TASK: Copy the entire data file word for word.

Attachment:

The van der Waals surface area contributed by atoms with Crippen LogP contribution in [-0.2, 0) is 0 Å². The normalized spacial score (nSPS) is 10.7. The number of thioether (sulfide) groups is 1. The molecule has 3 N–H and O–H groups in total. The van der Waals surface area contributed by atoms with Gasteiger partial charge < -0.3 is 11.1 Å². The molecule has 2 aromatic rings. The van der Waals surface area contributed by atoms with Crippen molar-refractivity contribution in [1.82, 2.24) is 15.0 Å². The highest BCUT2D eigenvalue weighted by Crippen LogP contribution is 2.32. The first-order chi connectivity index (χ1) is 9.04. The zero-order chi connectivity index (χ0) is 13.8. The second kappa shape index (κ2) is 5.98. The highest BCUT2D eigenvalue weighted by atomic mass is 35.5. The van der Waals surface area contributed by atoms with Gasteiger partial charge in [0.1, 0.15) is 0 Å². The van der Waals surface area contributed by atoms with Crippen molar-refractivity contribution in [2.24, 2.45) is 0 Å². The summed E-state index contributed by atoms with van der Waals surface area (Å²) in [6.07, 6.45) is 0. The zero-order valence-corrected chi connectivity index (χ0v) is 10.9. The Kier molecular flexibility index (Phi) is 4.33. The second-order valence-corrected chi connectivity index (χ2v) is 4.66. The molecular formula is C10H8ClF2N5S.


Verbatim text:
The van der Waals surface area contributed by atoms with Crippen LogP contribution in [-0.2, 0) is 0 Å². The normalized spacial score (nSPS) is 10.7. The number of thioether (sulfide) groups is 1. The molecule has 3 N–H and O–H groups in total. The van der Waals surface area contributed by atoms with Gasteiger partial charge < -0.3 is 11.1 Å². The molecule has 2 aromatic rings. The van der Waals surface area contributed by atoms with Crippen molar-refractivity contribution in [1.82, 2.24) is 15.0 Å². The highest BCUT2D eigenvalue weighted by Crippen LogP contribution is 2.32. The first-order chi connectivity index (χ1) is 9.04. The zero-order chi connectivity index (χ0) is 13.8. The second kappa shape index (κ2) is 5.98. The highest BCUT2D eigenvalue weighted by atomic mass is 35.5. The van der Waals surface area contributed by atoms with Gasteiger partial charge in [0.1, 0.15) is 0 Å². The van der Waals surface area contributed by atoms with Crippen molar-refractivity contribution in [2.24, 2.45) is 0 Å². The summed E-state index contributed by atoms with van der Waals surface area (Å²) in [6.07, 6.45) is 0. The zero-order valence-corrected chi connectivity index (χ0v) is 10.9. The Kier molecular flexibility index (Phi) is 4.33. The second-order valence-corrected chi connectivity index (χ2v) is 4.66. The molecular formula is C10H8ClF2N5S.